I am therefor wondering if i should start to develope in DX. Is that a better framework for the future, or do you guys have other tips? My goal is to make games like mario, diablo 2 type rpg and games like plant vs zombies, temple run and angrybirds for phones in the future.
Ill start with 2d progress to isometric and maybe later 3d.
What are your guys advice in terms of framework?

Best regards

Thomas

 

Well, if you do wish to contenue using XNA, you might consider Mono Game.  Mono Game is an open source implementation of XNA 4.  It's been pretty easy to migrate XNA projects to MG too.

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Hmmm aint easy to know what to do :-) Hows the future for slim and sharp dx. Mono game?
And will XNA for sure die or is it not known yet?
I consider to learn C++ DX cause it looks like its the one that will stay alive in the future.

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games like plant vs zombies, temple run and angrybirds for phones in the future.


If you aim to develop for phones, then unfortunately C++ and DirectX is not an ideal choice since you will only ever be able to target the windows phone and you can only use native languages on it if you have a pretty expensive license agreement (and probably a dev kit).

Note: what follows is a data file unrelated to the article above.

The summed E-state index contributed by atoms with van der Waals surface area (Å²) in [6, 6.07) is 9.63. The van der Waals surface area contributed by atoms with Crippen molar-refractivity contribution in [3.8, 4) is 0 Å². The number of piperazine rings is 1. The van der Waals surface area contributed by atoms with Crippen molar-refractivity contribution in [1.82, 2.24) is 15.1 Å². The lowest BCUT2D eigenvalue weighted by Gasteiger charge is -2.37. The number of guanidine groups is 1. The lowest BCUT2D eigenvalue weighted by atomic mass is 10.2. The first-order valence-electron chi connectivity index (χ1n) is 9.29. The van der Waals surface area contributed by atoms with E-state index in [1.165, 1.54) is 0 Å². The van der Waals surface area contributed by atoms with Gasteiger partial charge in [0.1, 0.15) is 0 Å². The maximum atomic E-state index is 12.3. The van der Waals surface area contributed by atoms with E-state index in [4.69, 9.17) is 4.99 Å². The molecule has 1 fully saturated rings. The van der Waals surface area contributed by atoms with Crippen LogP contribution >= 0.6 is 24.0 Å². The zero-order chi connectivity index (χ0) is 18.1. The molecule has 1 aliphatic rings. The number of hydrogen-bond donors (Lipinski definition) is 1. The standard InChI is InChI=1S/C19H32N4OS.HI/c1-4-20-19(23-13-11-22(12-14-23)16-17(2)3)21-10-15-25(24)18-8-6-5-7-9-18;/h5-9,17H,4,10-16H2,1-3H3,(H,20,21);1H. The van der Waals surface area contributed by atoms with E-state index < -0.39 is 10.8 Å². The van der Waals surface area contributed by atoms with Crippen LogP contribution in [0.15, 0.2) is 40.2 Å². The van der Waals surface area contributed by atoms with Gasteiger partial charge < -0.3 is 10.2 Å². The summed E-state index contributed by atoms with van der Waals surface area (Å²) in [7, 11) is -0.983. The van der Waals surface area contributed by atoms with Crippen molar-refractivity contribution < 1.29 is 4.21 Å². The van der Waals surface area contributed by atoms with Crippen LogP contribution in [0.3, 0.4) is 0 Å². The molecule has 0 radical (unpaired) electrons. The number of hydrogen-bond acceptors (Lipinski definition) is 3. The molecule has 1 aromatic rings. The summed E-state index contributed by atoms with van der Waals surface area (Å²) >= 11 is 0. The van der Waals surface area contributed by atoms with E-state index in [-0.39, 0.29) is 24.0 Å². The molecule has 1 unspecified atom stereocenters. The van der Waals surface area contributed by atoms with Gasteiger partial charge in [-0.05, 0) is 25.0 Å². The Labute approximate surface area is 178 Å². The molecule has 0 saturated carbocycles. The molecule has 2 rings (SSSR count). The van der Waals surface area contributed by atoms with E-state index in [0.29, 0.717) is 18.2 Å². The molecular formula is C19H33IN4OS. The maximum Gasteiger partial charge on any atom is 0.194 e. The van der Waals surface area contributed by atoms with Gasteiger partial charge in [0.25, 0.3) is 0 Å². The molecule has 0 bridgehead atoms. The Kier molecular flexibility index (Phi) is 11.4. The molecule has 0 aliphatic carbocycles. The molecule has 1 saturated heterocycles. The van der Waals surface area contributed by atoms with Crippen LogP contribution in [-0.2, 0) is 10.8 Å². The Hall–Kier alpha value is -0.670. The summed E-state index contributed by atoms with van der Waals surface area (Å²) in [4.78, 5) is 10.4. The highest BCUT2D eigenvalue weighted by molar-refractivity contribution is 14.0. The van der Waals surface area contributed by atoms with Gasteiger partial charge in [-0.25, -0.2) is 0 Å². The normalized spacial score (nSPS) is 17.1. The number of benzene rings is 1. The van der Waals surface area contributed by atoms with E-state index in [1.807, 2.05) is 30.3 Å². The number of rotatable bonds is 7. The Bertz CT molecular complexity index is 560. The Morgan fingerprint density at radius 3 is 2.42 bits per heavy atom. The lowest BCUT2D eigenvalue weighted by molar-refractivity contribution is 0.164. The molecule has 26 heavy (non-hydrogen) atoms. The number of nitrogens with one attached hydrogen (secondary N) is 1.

With an Objective-C or Java shim, it is very easy to program in OpenGL and C++ on iOS and Android (but not Windows Phone) if you want to go the native route.

Otherwise I think the only solution (other than things like Unity) is MonoTouch and MonoGame which I think can work on iOS, Android and Windows Phone.


... But not Blackberry ;) Edited by Karsten_

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MonoTouch is an implementation of Mono that runs on Android and iOS. It is closed source and commercial (But will most likely become open-source in the future).

If you didnt already know, Mono is an implementation of Microsoft .NET (allowing you to use C#).

MonoGame is simply an implementation of Microsoft XNA (Comes as a .DLL). So provides the Game class, the Effect class etc...

So if you want to develop XNA on a mobile, you will need both MonoTouch and MonoGame. They have similar names but they are both very different bits of software.

Note: MonoGame doesn't use DirectX underneath unlike the Microsoft version, instead it uses OpenGL. To do this it uses OpenTK as a binding layer. If you would prefer to use OpenTK directly, this will also work on Android, iOS but unfortunately not the Windows Phone (Where you would need to use Microsoft's implementation of XNA rather than MonoGame anyway).

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I see so many of these XNA Dead threads, and really, I feel that even if there is no support for XNA anymore, there is still such a huge advantage to making a project with XNA if only for the fact, that you are learning so much in the way of game programming, that the experience is well worth it.

 

I started using XNA a few years ago, and that led me to learn C# (since I was only C++ before that) and since learning C#, I now have a Java class, and I feel really comfortable with the managed sort of langauges.  Also, my XNA classes and functions I have ported to C++/OpenGL, so though I dont use XNA anymore, there is nothing that I have lost in using it, but only gained.